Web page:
I must have done something right, says Shahrukh Khan

In an inspiring interview, Shahrukh Khan tells us how he found happiness—making mistakes but moving on, breaking down but bouncing back, and enjoying the little things in life

Source: Mid-day InfoMedia Limited

Shahrukh Khan is a superhit. On screen and in life. No matter which scene he is enacting, he determinedly gives his best shot. His smile touches your heart not because it is of a man who has it all, but because it is of a man who smiles despite all. It is no wonder that Indians have crowned him king of happiness in the Complete Wellbeing-Synovate Survey on Health and Happiness…

In an all-India survey conducted on behalf of Complete Wellbeing, people have chosen you their role model of happiness from the media and entertainment industry. How does it feel?

It is a compliment. Many people are rated for their good health or their bodies. Being rated the highest for being the happiest person feels much better. I must have done something right.

Why do you think people have chosen you?

Maybe because I have not forgotten how to enjoy the small and silly things in life. When you forget to do that, you start taking yourself too seriously. I am cocky, I am confident, but I enjoy the real small things. I’d wear a red Superman costume and do something silly even at the age of 42 and it’s perfectly okay. And that probably shows on my face.

Who is a genuinely happy person? Are you one?

Someone who lives life on his or her own terms and takes responsibility for it; someone who knows how to get up and start all over again, even if he or she fails the first time around. I am ready to fail. I know I am not invincible.

How will you rate your happiness quotient on a scale of 100?

I don’t think happiness can be measured. It’s perhaps the most important thing in life. If you aren’t happy, you won’t even be able to enjoy your success.

Considering you are in a high-pressure industry, how do you manage to remain so contented?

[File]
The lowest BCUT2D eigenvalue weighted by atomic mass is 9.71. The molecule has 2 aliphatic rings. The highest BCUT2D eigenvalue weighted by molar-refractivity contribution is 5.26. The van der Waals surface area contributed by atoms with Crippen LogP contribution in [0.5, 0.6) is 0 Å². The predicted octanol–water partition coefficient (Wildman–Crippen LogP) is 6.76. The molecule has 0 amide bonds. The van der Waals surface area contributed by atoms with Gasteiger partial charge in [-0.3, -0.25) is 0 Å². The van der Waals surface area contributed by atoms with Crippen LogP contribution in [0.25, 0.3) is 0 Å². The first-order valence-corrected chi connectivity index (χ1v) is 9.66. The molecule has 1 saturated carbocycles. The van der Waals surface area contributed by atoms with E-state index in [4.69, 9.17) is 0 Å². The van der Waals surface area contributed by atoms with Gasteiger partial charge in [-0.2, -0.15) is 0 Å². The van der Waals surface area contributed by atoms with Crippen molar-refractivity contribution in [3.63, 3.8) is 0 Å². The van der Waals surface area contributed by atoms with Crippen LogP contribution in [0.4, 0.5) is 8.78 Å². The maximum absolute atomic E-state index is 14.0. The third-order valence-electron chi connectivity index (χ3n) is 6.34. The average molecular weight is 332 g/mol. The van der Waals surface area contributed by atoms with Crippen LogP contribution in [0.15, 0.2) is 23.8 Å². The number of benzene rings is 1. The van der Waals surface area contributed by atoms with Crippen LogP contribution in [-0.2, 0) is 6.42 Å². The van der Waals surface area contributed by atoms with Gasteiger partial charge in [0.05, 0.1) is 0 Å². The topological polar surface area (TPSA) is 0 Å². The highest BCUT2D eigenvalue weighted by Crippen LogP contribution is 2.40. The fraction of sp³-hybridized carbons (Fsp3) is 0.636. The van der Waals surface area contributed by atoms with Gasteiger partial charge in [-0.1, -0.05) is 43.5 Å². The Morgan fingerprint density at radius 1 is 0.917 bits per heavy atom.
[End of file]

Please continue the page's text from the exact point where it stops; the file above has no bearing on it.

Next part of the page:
I believe that while being a success is important, it cannot be at the cost of honesty or hard work. I tell my kids to never be corrupt or cheat anyone. And be ready to make sacrifices, because sometimes it’s required. The values are very basic and middle class. It’s nice to wear dark glasses, fly in chartered planes and live in a beautiful home, but only if all this is achieved with honesty.

What was your biggest source of happiness 10 years ago and what is it now?

It has always been my family and friends, back then and even today.

What are the simple things in life that make you happy?

A lot of things—doing a good movie, giving a good performance, spending time with my kids, playing on my Play Station…there are so many reasons to be happy.

Is one blessed with a happy temperament and disposition, or can one cultivate happiness in life?

You can cultivate happiness by being positive, thinking positive and by being adventurous and curious. I am instinctive and I love taking risks, but that’s possible because I always think possible. [Cricketer] Shoaib Akhtar often tells me, “Shahrukh saab aap bahut acche businessman hain.” Frankly, I don’t know much about business. But I do like to give everything that interests me a shot. When Phir Bhi Dil Hai Hindustani, the first movie my company [Dreamz Unlimited] produced, flopped, Juhi [Chawla], Aziz [Mirza] and I, who were partners, cried for 10 days straight.